The Domestication of Water: Water Management in the Ancient World
The ancient civilizations were dependent upon sophisticated systems of water management.
BY STEVEN MITHEN
Faculty of Science, University of Reading, Whiteknights, PO Box 220,
Reading RG6 6AF, UK
The hydraulic engineering works found in ancient Angkor (ninth to thirteenth century AD), the Aztec city of Tenochtitlan (thirteenth to fifteenth century AD), Byzantine Constantinople (fourth to sixth century AD) and Nabatean Petra (sixth century BC to AD 106) are particularly striking because each of these is in localities of the world that are once again facing a water crisis.
Without water management, such ancient cities would never have emerged, nor would the urban communities and towns from which they developed.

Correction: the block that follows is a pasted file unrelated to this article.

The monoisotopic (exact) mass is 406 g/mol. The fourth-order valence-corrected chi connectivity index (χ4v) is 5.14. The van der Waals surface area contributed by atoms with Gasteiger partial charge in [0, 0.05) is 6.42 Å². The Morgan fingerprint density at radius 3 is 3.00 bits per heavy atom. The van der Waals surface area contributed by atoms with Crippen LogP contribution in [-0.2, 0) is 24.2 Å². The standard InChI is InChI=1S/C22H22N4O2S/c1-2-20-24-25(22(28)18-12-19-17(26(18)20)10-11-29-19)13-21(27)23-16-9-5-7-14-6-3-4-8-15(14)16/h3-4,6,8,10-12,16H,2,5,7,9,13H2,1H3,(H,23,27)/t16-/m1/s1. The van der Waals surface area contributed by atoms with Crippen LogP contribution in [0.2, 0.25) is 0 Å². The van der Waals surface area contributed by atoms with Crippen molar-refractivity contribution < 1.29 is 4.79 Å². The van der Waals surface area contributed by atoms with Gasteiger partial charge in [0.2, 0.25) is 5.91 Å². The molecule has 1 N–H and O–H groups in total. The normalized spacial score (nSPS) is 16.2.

Indeed, the ‘domestication’ of water marked a key turning point in the cultural trajectory of each region of the world where state societies developed.
This is illustrated by examining the prehistory of water management in the Jordan Valley, identifying the later Neolithic (approx. 8300–6500 years ago) as a key period when significant investment in water management occurred, laying the foundation for the development of the first urban communities of the Early Bronze Age.
Keywords: water management; Jordon Valley; Neolithic; urban; domestication of water; water crisis
Source: The Royal Society